P45-8D Memory Lover comes with the cooling heat-pipe design with high thermal efficiency to rule out the heat of the North Bridge and South Bridge quickly, ensuring better stability than other same level products. In addition, P45-8D Memory Lover also comes with the "Memory Identifier" and "Memory Runner" design.
The Memory Identifier is function for digital switch, which provide the best memory transmission signals also upgrade the memory compatibility and performance. The Memory Runner is function for memory voltage switch. It enhances the ease of overclocking process and ensures the memory can boot successfully on overclocking and over-voltage.
You can find out more over at the press release, which we just uploaded, over here.
MSI will brand its first X58 board with Eclipse naming, maybe suggesting that it can do just that to the competition... MSI explained that it has improved on DrMOS since its X48 and P45 boards and claims that generation two provides better power efficiency than before. FSB is out with Core i7 and has been replaced with QPI or QuickPath interconnect which MSI says provides bandwidth up to 25.6GB/s which is said to be twice as much as the previous processor FSB1600 quad pumped standard.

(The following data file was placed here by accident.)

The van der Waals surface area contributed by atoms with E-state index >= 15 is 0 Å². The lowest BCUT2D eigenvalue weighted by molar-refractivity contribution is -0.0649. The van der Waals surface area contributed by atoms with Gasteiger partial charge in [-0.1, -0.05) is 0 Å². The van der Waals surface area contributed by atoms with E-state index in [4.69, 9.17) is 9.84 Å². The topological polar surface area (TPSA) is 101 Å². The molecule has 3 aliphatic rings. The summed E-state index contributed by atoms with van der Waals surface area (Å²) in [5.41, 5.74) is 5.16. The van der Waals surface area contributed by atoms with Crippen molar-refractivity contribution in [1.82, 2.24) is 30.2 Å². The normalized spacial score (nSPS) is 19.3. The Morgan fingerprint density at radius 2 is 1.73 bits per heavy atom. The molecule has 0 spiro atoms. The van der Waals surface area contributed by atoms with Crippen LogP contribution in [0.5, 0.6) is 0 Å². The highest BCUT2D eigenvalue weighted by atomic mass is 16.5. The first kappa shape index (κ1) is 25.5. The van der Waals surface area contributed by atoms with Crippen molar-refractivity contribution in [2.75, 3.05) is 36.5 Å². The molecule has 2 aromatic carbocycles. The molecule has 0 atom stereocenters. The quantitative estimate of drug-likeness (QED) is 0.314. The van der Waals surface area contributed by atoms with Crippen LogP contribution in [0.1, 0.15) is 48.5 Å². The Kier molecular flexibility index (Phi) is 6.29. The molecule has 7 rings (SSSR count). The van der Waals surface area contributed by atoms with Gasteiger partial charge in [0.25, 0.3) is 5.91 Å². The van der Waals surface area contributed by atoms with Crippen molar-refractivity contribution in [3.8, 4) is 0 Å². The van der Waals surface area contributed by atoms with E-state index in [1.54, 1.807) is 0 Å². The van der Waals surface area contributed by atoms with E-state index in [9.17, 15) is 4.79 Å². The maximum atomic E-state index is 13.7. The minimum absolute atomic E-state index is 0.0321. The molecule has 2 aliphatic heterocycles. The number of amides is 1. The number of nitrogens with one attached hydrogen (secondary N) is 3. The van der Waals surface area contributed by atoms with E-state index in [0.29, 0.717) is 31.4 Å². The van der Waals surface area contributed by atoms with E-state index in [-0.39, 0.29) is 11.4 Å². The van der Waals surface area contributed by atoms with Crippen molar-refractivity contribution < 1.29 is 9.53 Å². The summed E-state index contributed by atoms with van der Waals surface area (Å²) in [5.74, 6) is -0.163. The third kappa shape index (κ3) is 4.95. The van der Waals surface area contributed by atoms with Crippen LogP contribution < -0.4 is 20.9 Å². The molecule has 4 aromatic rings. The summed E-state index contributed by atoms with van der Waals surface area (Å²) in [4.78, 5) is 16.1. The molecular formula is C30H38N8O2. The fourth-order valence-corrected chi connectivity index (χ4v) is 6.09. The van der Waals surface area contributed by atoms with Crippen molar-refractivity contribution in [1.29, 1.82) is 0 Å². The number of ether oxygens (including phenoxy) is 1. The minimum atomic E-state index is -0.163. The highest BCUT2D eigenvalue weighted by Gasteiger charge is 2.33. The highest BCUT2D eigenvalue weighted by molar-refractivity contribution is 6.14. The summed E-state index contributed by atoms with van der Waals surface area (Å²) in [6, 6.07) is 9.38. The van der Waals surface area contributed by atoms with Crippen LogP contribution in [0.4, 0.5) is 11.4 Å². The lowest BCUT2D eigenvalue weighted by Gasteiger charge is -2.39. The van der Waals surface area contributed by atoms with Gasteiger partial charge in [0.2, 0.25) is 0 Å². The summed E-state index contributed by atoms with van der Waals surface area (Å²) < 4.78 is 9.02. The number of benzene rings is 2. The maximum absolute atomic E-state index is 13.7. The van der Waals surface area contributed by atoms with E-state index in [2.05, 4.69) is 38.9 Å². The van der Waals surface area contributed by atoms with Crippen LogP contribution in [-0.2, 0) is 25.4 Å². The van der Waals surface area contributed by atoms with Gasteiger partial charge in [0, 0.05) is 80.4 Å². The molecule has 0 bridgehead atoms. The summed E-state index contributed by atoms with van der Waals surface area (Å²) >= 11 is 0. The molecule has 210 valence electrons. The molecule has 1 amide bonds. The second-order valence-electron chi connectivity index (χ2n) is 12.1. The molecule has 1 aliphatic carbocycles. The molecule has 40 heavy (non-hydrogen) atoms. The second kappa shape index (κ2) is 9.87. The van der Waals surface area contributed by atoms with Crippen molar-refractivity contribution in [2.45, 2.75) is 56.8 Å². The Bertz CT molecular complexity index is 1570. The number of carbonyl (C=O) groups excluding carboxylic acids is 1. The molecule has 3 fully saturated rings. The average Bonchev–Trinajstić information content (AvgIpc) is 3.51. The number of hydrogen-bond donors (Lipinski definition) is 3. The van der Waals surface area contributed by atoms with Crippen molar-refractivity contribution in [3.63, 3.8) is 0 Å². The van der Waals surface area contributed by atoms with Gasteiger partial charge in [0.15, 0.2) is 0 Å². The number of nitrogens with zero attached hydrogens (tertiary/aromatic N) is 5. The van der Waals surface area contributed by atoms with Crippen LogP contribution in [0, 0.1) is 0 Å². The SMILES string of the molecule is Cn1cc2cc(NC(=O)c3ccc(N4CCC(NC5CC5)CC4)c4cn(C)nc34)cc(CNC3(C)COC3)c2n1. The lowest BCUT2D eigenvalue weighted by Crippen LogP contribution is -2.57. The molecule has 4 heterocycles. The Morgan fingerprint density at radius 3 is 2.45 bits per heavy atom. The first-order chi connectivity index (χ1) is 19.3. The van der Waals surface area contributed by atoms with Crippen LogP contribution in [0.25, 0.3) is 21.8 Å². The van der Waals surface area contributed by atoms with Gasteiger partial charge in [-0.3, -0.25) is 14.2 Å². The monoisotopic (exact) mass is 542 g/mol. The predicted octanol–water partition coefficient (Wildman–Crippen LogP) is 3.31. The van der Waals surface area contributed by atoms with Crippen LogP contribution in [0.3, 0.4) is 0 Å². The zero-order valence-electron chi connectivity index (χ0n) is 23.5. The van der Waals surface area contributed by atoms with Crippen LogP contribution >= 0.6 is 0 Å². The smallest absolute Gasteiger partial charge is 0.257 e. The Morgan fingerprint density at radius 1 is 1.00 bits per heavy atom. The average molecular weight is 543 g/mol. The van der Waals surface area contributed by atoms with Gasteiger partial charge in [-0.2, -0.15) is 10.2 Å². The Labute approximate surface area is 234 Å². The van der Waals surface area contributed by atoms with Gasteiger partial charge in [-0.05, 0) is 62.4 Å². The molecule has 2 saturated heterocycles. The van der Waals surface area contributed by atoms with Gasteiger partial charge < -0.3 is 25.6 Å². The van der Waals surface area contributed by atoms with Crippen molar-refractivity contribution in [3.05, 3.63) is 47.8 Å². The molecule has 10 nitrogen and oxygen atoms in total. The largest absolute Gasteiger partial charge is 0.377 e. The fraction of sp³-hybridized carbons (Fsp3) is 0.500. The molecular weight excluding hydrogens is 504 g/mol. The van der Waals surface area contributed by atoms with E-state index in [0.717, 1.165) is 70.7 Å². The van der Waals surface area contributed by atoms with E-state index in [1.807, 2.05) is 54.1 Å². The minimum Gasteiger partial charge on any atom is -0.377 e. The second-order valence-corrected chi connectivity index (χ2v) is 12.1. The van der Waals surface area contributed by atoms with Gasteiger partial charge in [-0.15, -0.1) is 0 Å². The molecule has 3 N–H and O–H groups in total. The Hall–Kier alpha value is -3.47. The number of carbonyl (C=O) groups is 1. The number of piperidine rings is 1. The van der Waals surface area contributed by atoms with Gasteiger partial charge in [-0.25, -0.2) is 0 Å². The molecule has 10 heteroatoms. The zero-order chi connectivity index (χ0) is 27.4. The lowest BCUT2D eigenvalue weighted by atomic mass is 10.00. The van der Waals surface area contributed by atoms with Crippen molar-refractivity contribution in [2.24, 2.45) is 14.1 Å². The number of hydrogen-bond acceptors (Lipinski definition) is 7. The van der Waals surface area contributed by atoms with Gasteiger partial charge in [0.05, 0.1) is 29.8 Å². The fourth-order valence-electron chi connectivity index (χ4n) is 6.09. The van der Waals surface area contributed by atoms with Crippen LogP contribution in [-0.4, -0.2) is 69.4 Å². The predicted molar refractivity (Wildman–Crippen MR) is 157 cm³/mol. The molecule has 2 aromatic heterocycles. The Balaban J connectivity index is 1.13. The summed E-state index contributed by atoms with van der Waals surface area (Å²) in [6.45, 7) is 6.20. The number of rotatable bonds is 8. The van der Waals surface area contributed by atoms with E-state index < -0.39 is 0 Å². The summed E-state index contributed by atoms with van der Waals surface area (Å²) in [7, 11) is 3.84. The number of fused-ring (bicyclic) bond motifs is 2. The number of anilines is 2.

Eclipse will provide triple channel memory supporting up to six DDR3-1333 modules up to a total of 24GB. MSI went on to say that with this amount of memory, bandwidth is up to a massive 32GB/s.
When we begin to look at the board itself, the first thing we want to know when talking about any X58 mobo is if it has SLI support and while MSI neglected to mention anything about it, there is no visible NVIDIA nForce 200 SLI bridge chip to be seen but that's not to say that MSI will or won't be producing a more expensive X58 with SLI support.
The board has 6 phase CPU power, 10 onboard SATA2 ports, onboard power and reset buttons as well as clear CMOS on the back panel and a VERY interest turbo button which we weren't told anything about and we see the return of DIP switches which control some aspect of the CPU clock speed. There is a single IDE port providing support for up to two legacy devices such as an old hard drive or optical drive.